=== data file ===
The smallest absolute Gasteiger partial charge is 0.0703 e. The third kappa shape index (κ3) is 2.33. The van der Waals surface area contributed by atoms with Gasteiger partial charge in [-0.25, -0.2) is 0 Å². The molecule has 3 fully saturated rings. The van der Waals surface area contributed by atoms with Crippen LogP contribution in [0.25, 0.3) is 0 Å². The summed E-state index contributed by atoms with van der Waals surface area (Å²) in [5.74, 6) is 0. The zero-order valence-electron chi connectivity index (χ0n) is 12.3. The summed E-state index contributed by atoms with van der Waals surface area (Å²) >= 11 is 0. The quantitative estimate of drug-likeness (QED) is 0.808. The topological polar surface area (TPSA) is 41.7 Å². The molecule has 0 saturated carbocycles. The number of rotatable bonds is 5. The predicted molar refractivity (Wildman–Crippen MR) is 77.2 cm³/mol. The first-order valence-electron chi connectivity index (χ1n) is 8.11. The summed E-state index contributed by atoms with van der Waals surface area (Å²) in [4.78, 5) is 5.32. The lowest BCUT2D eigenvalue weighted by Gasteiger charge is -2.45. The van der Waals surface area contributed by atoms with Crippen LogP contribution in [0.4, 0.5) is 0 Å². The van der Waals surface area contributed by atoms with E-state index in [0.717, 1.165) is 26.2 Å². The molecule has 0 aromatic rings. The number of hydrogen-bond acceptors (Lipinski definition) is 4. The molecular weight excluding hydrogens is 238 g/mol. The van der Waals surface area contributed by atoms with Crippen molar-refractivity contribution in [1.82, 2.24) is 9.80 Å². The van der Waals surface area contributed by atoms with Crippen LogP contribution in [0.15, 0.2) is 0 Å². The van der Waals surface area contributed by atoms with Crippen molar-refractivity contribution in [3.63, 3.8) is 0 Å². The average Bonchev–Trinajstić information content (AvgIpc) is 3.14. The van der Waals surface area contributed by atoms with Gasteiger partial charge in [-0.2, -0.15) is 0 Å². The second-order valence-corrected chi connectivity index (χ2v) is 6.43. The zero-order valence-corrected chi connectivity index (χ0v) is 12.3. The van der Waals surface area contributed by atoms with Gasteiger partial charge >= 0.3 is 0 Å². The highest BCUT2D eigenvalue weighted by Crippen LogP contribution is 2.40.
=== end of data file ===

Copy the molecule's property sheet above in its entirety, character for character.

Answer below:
The smallest absolute Gasteiger partial charge is 0.0703 e. The third kappa shape index (κ3) is 2.33. The van der Waals surface area contributed by atoms with Gasteiger partial charge in [-0.25, -0.2) is 0 Å². The molecule has 3 fully saturated rings. The van der Waals surface area contributed by atoms with Crippen LogP contribution in [0.25, 0.3) is 0 Å². The summed E-state index contributed by atoms with van der Waals surface area (Å²) in [5.74, 6) is 0. The zero-order valence-electron chi connectivity index (χ0n) is 12.3. The summed E-state index contributed by atoms with van der Waals surface area (Å²) >= 11 is 0. The quantitative estimate of drug-likeness (QED) is 0.808. The topological polar surface area (TPSA) is 41.7 Å². The molecule has 0 saturated carbocycles. The number of rotatable bonds is 5. The predicted molar refractivity (Wildman–Crippen MR) is 77.2 cm³/mol. The first-order valence-electron chi connectivity index (χ1n) is 8.11. The summed E-state index contributed by atoms with van der Waals surface area (Å²) in [4.78, 5) is 5.32. The lowest BCUT2D eigenvalue weighted by Gasteiger charge is -2.45. The van der Waals surface area contributed by atoms with Crippen LogP contribution in [0.4, 0.5) is 0 Å². The van der Waals surface area contributed by atoms with E-state index in [0.717, 1.165) is 26.2 Å². The molecule has 0 aromatic rings. The number of hydrogen-bond acceptors (Lipinski definition) is 4. The molecular weight excluding hydrogens is 238 g/mol. The van der Waals surface area contributed by atoms with Crippen molar-refractivity contribution in [1.82, 2.24) is 9.80 Å². The van der Waals surface area contributed by atoms with Crippen LogP contribution in [0.15, 0.2) is 0 Å². The van der Waals surface area contributed by atoms with Crippen molar-refractivity contribution in [3.63, 3.8) is 0 Å². The average Bonchev–Trinajstić information content (AvgIpc) is 3.14. The van der Waals surface area contributed by atoms with Gasteiger partial charge in [-0.2, -0.15) is 0 Å². The second-order valence-corrected chi connectivity index (χ2v) is 6.43. The zero-order valence-corrected chi connectivity index (χ0v) is 12.3. The van der Waals surface area contributed by atoms with Gasteiger partial charge >= 0.3 is 0 Å². The highest BCUT2D eigenvalue weighted by Crippen LogP contribution is 2.40.